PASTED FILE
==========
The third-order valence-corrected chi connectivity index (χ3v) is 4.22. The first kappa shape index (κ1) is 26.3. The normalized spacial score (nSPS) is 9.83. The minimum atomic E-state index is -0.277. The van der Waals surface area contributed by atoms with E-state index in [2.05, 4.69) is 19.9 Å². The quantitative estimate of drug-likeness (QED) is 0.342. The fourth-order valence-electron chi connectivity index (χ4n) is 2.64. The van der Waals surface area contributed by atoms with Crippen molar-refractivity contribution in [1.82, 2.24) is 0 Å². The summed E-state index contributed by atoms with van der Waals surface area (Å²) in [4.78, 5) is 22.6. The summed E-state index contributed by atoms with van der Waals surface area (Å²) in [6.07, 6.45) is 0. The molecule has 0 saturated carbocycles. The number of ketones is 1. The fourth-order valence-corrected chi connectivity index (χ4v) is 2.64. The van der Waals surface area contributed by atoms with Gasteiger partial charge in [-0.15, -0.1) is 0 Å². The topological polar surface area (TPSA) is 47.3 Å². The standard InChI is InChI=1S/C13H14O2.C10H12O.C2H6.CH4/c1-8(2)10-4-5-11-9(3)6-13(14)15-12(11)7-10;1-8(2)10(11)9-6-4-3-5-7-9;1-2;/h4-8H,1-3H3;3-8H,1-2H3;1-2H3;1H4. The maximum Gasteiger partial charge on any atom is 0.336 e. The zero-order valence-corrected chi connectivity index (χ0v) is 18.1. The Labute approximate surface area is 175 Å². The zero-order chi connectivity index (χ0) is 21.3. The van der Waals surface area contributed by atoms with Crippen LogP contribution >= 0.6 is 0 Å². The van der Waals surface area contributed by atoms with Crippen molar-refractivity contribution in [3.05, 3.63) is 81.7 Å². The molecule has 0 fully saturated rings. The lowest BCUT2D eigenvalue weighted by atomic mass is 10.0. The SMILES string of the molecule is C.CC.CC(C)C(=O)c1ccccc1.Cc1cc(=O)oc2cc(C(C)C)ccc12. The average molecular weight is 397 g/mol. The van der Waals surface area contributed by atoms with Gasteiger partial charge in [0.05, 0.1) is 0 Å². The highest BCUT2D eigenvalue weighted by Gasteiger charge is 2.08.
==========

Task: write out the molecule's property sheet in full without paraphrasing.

The third-order valence-corrected chi connectivity index (χ3v) is 4.22. The first kappa shape index (κ1) is 26.3. The normalized spacial score (nSPS) is 9.83. The minimum atomic E-state index is -0.277. The van der Waals surface area contributed by atoms with E-state index in [2.05, 4.69) is 19.9 Å². The quantitative estimate of drug-likeness (QED) is 0.342. The fourth-order valence-electron chi connectivity index (χ4n) is 2.64. The van der Waals surface area contributed by atoms with Crippen molar-refractivity contribution in [1.82, 2.24) is 0 Å². The summed E-state index contributed by atoms with van der Waals surface area (Å²) in [4.78, 5) is 22.6. The summed E-state index contributed by atoms with van der Waals surface area (Å²) in [6.07, 6.45) is 0. The molecule has 0 saturated carbocycles. The number of ketones is 1. The fourth-order valence-corrected chi connectivity index (χ4v) is 2.64. The van der Waals surface area contributed by atoms with Gasteiger partial charge in [-0.15, -0.1) is 0 Å². The topological polar surface area (TPSA) is 47.3 Å². The standard InChI is InChI=1S/C13H14O2.C10H12O.C2H6.CH4/c1-8(2)10-4-5-11-9(3)6-13(14)15-12(11)7-10;1-8(2)10(11)9-6-4-3-5-7-9;1-2;/h4-8H,1-3H3;3-8H,1-2H3;1-2H3;1H4. The maximum Gasteiger partial charge on any atom is 0.336 e. The zero-order valence-corrected chi connectivity index (χ0v) is 18.1. The Labute approximate surface area is 175 Å². The zero-order chi connectivity index (χ0) is 21.3. The van der Waals surface area contributed by atoms with Crippen LogP contribution >= 0.6 is 0 Å². The van der Waals surface area contributed by atoms with Crippen molar-refractivity contribution in [3.05, 3.63) is 81.7 Å². The molecule has 0 fully saturated rings. The lowest BCUT2D eigenvalue weighted by atomic mass is 10.0. The SMILES string of the molecule is C.CC.CC(C)C(=O)c1ccccc1.Cc1cc(=O)oc2cc(C(C)C)ccc12. The average molecular weight is 397 g/mol. The van der Waals surface area contributed by atoms with Gasteiger partial charge in [0.05, 0.1) is 0 Å². The highest BCUT2D eigenvalue weighted by Gasteiger charge is 2.08.